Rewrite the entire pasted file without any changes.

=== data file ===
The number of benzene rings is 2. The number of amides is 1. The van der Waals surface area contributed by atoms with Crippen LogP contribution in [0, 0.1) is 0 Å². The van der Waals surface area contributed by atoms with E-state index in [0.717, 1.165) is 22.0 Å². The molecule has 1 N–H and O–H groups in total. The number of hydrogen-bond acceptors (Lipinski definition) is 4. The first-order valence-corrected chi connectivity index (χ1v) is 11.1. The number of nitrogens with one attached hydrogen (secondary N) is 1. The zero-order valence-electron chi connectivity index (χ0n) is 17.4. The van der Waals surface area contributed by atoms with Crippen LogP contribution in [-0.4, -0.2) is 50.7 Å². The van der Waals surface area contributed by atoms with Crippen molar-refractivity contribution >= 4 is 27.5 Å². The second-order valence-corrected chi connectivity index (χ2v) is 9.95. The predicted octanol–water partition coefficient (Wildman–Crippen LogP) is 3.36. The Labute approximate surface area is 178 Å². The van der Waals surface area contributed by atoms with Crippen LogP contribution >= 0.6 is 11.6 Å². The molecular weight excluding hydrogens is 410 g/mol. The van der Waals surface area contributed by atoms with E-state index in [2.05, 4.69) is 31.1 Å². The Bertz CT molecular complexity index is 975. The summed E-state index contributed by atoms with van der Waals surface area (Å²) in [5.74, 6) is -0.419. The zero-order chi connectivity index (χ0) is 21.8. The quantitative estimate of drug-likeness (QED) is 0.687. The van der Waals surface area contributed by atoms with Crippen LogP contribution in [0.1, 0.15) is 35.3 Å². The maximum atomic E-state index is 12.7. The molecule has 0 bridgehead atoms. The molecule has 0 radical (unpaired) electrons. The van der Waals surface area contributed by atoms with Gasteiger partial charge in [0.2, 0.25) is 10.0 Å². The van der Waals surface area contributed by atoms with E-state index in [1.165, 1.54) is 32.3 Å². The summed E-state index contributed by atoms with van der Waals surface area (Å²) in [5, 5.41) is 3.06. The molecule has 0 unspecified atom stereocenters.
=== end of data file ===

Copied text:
The number of benzene rings is 2. The number of amides is 1. The van der Waals surface area contributed by atoms with Crippen LogP contribution in [0, 0.1) is 0 Å². The van der Waals surface area contributed by atoms with E-state index in [0.717, 1.165) is 22.0 Å². The molecule has 1 N–H and O–H groups in total. The number of hydrogen-bond acceptors (Lipinski definition) is 4. The first-order valence-corrected chi connectivity index (χ1v) is 11.1. The number of nitrogens with one attached hydrogen (secondary N) is 1. The zero-order valence-electron chi connectivity index (χ0n) is 17.4. The van der Waals surface area contributed by atoms with Crippen LogP contribution in [-0.4, -0.2) is 50.7 Å². The van der Waals surface area contributed by atoms with Crippen molar-refractivity contribution >= 4 is 27.5 Å². The second-order valence-corrected chi connectivity index (χ2v) is 9.95. The predicted octanol–water partition coefficient (Wildman–Crippen LogP) is 3.36. The Labute approximate surface area is 178 Å². The van der Waals surface area contributed by atoms with Crippen LogP contribution >= 0.6 is 11.6 Å². The molecular weight excluding hydrogens is 410 g/mol. The van der Waals surface area contributed by atoms with E-state index in [2.05, 4.69) is 31.1 Å². The Bertz CT molecular complexity index is 975. The summed E-state index contributed by atoms with van der Waals surface area (Å²) in [5.74, 6) is -0.419. The zero-order chi connectivity index (χ0) is 21.8. The quantitative estimate of drug-likeness (QED) is 0.687. The van der Waals surface area contributed by atoms with Crippen LogP contribution in [0.1, 0.15) is 35.3 Å². The maximum atomic E-state index is 12.7. The molecule has 0 bridgehead atoms. The molecule has 0 radical (unpaired) electrons. The van der Waals surface area contributed by atoms with Gasteiger partial charge in [0.2, 0.25) is 10.0 Å². The van der Waals surface area contributed by atoms with E-state index in [1.165, 1.54) is 32.3 Å². The summed E-state index contributed by atoms with van der Waals surface area (Å²) in [5, 5.41) is 3.06. The molecule has 0 unspecified atom stereocenters.